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2004 Conference
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June 3-6, 2004 at the Spruce Point Inn near
Boothbay Harbor, Maine

"Reflections on the Current State of Historical Inquiry"

Program Directors: 
Peter Coclanis, University of North Carolina
George Huppert, University of Illinois at Chicago
Ann Moyer, University of Pennsylvania
James Tracy, University of Minnesota
 

We envision this conference as a conversation about what makes history a discipline. Since historians cannot rely on a single method to fit all situations, we expect to take a close look at different approaches to the past. We are interested as well in the challenges created by the nature of available sources, and by the issues that arise when one borrows theoretical approaches from other disciplines.

In an age that sees itself as moving beyond modernity, the ground has shifted under the various grand narratives of its European origins. Hence we hope to cast a critical eye on traditional chapters in that narrative, such as the Middle Ages, the Enlightenment, or the Industrial Revolution. At the same time, we hope to promote ongoing efforts to frame the histories of Africa, Asia, and the Islamic world in terms of categories not shaped by European narratives. We expect that historians working with many different kinds of sources and representing all fields and perspectives will be party to these discussions.

We hope that this fourth national meeting will serve as a point of departure for a clear-sighted analysis of the likely future of historical studies in the new century.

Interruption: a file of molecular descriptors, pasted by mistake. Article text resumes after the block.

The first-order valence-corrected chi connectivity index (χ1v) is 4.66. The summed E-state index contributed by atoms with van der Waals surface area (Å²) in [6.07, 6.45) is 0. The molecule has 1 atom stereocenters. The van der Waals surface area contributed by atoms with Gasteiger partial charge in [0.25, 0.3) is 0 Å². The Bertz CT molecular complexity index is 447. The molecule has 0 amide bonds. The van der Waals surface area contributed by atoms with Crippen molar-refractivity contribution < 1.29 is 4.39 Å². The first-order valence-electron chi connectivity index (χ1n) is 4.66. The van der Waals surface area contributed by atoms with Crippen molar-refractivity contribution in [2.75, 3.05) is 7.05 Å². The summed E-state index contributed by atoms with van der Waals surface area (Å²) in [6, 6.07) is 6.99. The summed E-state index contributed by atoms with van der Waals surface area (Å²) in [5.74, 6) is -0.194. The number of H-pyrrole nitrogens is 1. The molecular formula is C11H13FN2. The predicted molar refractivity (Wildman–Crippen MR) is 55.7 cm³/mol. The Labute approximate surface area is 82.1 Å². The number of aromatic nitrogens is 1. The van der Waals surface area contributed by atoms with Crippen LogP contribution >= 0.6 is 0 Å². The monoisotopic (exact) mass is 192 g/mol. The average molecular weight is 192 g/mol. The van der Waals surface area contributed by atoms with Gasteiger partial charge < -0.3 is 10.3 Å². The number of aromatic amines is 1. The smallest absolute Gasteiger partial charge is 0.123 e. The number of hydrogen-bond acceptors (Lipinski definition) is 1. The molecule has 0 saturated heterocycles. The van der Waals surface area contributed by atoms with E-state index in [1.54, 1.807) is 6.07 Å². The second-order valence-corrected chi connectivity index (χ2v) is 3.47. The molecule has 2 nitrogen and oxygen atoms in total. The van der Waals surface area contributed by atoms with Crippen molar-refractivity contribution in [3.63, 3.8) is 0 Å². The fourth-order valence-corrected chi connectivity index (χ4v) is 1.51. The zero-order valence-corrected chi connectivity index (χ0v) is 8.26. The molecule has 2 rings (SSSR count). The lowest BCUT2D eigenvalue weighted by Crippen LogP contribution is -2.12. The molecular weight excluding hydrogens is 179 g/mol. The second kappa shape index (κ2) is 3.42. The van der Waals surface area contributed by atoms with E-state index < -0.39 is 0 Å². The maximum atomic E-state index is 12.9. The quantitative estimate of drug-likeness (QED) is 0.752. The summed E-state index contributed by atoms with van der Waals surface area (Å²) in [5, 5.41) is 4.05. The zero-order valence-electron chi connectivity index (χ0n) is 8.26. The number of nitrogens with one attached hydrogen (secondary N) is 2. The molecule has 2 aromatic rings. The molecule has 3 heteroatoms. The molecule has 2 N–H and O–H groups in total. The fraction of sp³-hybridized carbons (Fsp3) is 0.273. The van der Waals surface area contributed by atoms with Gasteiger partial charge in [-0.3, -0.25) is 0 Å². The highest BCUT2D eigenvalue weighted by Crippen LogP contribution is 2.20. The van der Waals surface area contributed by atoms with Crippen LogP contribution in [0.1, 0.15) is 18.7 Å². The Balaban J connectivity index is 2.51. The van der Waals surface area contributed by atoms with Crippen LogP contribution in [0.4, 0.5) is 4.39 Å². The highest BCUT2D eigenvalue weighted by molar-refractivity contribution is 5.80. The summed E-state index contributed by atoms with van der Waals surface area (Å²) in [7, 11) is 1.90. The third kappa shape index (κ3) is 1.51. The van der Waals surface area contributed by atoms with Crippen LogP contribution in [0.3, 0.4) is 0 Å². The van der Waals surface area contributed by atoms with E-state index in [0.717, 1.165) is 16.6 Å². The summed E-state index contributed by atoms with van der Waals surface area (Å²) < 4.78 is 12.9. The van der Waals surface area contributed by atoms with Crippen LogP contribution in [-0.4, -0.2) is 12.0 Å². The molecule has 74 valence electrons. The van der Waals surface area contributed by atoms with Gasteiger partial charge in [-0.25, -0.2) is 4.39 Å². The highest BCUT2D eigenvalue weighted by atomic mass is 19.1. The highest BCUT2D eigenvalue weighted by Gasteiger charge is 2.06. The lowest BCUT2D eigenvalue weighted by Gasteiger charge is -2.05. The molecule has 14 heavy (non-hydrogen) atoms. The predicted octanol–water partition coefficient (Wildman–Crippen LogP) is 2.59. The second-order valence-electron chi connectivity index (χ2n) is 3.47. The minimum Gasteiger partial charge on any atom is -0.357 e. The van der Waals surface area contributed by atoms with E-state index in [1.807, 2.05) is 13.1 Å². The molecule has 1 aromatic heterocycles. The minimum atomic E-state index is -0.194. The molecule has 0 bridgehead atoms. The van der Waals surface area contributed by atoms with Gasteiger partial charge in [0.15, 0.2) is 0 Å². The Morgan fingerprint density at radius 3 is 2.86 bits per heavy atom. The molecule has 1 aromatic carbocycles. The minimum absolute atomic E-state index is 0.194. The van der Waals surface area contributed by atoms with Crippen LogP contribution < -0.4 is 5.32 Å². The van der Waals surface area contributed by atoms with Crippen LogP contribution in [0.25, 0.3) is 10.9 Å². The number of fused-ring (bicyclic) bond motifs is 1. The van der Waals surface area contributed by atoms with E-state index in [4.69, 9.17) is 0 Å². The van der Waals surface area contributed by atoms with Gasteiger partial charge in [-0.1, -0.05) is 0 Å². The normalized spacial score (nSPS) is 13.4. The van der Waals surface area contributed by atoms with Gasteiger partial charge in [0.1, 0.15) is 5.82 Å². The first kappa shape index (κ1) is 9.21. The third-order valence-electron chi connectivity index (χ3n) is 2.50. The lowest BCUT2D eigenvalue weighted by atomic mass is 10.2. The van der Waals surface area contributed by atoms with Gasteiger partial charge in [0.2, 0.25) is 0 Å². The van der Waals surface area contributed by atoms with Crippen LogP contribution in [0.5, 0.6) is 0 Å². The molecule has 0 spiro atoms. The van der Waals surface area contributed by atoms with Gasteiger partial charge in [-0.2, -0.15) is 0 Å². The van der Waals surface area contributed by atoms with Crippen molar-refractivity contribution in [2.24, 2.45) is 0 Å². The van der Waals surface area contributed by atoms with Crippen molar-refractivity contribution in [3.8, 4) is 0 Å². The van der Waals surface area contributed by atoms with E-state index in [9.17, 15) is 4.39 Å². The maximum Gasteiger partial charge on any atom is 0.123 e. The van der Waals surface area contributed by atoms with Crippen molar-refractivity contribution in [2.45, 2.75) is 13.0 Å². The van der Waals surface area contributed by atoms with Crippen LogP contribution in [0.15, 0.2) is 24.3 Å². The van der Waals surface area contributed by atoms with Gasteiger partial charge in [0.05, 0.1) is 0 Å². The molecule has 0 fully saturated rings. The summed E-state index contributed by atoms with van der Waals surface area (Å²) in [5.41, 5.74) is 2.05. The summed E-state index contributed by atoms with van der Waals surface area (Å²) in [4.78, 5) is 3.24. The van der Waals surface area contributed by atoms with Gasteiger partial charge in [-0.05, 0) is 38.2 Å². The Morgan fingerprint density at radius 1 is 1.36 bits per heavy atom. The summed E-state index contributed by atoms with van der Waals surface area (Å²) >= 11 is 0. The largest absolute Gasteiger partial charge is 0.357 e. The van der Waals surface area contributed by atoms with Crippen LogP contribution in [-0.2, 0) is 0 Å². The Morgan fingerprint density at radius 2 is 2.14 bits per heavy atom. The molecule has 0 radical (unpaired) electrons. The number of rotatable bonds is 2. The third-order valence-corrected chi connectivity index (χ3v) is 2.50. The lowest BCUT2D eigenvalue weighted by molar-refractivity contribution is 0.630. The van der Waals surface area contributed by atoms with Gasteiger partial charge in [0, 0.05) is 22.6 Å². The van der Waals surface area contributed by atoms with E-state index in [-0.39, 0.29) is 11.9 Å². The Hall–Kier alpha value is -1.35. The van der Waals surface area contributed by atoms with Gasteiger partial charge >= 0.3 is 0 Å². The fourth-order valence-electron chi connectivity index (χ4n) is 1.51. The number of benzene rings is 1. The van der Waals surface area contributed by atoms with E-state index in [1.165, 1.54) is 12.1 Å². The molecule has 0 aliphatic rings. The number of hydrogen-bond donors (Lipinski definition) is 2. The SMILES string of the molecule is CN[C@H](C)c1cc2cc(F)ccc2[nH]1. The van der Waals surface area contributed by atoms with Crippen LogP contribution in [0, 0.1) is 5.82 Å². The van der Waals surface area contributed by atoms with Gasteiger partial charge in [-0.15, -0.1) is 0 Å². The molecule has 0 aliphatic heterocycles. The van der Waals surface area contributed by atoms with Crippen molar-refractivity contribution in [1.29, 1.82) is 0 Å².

SESSIONS
ThursdayFriday Saturday Sunday
 

THURSDAY, JUNE 3, 2004

2:15-3:45 PM
Session IA Historical Inquiry in the Federal Government
Moderator: Edward Keefer, General Editor, Foreign Relations of the U.S. Series; Office of the Historian, Department of State

Erin Mahan, Department of State
“Tapes, Documents, and the Foreign Relations of the  United States Series”

James Siekmeier, Department of State
“The Chile Declassification Project”

Gerald Haines, University of Virginia
TBA 

Session IB Law and History
Moderator: Martin Burke, Lehman College, CUNY

Matthew Festa, Judicial Law Clerk, U.S. District Court, Eastern Kentucky
“The Application of a Usable Past: Toward Reconciling the Professional Standards of History and Law”

Patricia MacCaughan, University of Minnesota
Caught between History and Law: An Historiographical Question of Origin”
 

Session IC Science and Religion in America
Moderator: Darryl G. Hart, Intercollegiate Studies Institute 

Jon H. Roberts, Boston University
“Science, Liberal Protestantism, and Philosophical Idealism in America”

Ronald L. Numbers, University of Wisconsin, Madison
“Science and Secularization in America”

James E. Tomayko, Carnegie Mellon University
“The History of Technology: What Are Its Sources?”

 

Session ID Digital Media and Libraries: The Search for Sources?
Moderator: David Moltke-Hansen, Historical Society of Pennsylvania

Cristel de Rouvray, London School of Economics and Tiago Mata, London School of Economics
“The Implications of Digital Media for the Historical Profession”

Kenneth Carpenter, Harvard University Library, retired